Friday, 12 December 2008

12 December - Poinsettia, the Christmas plant

Today, 12 December, in the US, it is Poinsettia Day. The Poinsettia, with its distinctive red and green leaves, is a staple among Christmas decorations around the home these days, but how did this practice start?

The plant was know to the Aztecs, and in Nahuatl it is called cuitlaxochitl meaning 'star flower'. In Chile and Peru, in time the plant came to be known as the 'Crown of the Andes'. But it's association with Christmas goes back to 16th century Mexico. There it was called the 'Flower of the Holy Night', and from the 17th century, Franciscan monks included the plants in their Christmas celebrations.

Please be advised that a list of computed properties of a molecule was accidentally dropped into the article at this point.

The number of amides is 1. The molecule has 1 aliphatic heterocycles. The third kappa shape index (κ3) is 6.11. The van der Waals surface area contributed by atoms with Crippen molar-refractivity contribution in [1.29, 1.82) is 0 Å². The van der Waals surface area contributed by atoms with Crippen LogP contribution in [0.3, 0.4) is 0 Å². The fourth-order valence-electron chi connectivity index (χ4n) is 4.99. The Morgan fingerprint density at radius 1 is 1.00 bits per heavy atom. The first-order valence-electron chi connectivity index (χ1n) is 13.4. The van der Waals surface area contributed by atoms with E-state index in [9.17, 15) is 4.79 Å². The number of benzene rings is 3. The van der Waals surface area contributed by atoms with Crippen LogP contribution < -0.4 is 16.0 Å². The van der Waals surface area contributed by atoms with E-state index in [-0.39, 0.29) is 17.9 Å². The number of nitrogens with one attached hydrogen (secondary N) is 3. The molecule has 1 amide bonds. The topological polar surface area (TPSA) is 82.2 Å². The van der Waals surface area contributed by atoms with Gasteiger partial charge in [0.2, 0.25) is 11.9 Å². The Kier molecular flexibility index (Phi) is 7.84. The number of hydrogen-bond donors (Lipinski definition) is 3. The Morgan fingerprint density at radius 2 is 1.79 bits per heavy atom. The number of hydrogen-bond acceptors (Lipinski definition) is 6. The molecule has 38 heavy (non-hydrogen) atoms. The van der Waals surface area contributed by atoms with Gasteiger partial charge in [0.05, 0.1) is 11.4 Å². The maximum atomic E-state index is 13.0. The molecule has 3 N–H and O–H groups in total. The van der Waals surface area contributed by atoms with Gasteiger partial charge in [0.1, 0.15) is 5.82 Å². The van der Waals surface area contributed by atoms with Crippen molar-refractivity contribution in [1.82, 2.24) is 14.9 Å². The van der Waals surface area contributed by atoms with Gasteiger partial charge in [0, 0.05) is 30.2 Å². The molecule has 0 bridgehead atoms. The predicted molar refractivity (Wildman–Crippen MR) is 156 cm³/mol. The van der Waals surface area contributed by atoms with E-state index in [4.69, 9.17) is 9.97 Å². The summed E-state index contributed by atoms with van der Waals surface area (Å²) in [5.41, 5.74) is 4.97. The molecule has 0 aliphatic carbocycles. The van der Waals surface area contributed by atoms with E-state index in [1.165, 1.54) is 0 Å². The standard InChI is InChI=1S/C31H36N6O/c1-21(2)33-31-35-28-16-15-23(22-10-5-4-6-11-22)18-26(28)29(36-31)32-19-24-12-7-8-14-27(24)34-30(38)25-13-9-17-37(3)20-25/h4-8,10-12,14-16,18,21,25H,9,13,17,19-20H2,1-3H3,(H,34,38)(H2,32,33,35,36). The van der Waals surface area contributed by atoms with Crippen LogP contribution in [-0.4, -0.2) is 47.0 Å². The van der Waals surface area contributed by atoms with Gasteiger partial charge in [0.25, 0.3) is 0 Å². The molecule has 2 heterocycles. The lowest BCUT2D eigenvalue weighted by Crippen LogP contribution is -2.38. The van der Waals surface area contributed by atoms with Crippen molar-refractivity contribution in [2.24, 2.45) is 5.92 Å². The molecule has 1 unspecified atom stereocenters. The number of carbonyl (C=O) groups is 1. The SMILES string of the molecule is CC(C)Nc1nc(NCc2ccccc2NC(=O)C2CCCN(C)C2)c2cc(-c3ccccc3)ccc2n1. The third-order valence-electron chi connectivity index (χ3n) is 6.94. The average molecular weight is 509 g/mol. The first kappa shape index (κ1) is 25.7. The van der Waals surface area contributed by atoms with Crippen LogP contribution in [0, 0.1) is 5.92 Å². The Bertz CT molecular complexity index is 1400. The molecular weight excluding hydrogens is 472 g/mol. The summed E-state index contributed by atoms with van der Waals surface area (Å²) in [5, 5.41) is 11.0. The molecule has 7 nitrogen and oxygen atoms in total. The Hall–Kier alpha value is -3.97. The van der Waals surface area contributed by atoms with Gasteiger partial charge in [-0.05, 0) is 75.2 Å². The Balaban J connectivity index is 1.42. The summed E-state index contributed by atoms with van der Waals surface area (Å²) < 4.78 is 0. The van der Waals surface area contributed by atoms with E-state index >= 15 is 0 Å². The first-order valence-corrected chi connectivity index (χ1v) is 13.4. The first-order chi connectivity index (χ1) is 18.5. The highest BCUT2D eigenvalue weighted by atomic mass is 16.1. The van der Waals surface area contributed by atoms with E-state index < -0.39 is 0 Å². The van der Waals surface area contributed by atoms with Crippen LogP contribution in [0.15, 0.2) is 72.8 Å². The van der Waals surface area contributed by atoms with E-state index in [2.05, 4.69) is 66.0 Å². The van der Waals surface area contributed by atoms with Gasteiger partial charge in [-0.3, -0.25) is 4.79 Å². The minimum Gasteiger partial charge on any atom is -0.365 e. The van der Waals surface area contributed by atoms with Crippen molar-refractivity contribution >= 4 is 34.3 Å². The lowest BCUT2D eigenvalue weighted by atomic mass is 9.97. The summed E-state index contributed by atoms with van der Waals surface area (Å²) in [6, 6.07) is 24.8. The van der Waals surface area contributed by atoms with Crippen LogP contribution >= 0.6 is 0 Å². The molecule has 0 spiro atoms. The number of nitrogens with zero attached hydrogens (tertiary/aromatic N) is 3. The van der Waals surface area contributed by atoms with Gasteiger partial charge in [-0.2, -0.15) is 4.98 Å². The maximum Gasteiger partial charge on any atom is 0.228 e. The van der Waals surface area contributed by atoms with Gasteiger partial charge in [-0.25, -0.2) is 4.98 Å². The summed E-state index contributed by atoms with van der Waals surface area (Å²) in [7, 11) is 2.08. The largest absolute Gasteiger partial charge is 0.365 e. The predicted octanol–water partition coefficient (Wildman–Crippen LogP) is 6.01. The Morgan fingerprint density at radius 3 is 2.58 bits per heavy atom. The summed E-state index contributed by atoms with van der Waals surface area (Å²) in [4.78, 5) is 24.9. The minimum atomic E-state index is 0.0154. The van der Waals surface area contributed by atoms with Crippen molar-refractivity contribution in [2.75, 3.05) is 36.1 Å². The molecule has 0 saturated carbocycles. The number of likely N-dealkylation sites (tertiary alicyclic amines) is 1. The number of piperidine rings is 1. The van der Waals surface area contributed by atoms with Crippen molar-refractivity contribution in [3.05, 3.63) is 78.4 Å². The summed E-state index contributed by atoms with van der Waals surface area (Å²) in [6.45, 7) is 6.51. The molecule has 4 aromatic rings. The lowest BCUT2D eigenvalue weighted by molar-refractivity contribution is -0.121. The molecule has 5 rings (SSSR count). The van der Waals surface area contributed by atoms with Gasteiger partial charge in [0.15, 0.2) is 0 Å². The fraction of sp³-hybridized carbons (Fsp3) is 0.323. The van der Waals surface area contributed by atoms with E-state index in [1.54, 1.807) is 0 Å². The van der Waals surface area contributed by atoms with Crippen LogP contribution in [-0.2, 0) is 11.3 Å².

The plant was brought to America by Dr Joel Roberts Poinsett, the first American ambassador to Mexico, and it was renamed in his honour - hence Poinsettia.

Did you know...?
The town of Encinitas in California is known as the Poinsettia capital of the world because of the profusion of plants found there.

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